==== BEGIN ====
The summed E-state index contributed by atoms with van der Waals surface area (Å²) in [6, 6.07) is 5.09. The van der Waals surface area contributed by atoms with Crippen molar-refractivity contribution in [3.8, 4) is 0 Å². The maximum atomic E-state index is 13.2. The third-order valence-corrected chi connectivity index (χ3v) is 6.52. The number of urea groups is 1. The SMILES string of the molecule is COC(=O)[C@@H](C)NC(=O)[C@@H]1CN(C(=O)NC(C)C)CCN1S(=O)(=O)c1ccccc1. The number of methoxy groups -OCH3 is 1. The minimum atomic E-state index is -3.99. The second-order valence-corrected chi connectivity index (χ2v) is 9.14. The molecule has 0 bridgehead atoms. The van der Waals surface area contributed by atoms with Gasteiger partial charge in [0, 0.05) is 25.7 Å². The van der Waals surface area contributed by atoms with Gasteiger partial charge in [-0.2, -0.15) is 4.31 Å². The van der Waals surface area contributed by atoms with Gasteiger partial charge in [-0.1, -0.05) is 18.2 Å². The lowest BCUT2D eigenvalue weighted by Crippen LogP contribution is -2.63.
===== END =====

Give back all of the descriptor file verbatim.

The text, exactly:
The summed E-state index contributed by atoms with van der Waals surface area (Å²) in [6, 6.07) is 5.09. The van der Waals surface area contributed by atoms with Crippen molar-refractivity contribution in [3.8, 4) is 0 Å². The maximum atomic E-state index is 13.2. The third-order valence-corrected chi connectivity index (χ3v) is 6.52. The number of urea groups is 1. The SMILES string of the molecule is COC(=O)[C@@H](C)NC(=O)[C@@H]1CN(C(=O)NC(C)C)CCN1S(=O)(=O)c1ccccc1. The number of methoxy groups -OCH3 is 1. The minimum atomic E-state index is -3.99. The second-order valence-corrected chi connectivity index (χ2v) is 9.14. The molecule has 0 bridgehead atoms. The van der Waals surface area contributed by atoms with Gasteiger partial charge in [0, 0.05) is 25.7 Å². The van der Waals surface area contributed by atoms with Gasteiger partial charge in [-0.2, -0.15) is 4.31 Å². The van der Waals surface area contributed by atoms with Gasteiger partial charge in [-0.1, -0.05) is 18.2 Å². The lowest BCUT2D eigenvalue weighted by Crippen LogP contribution is -2.63.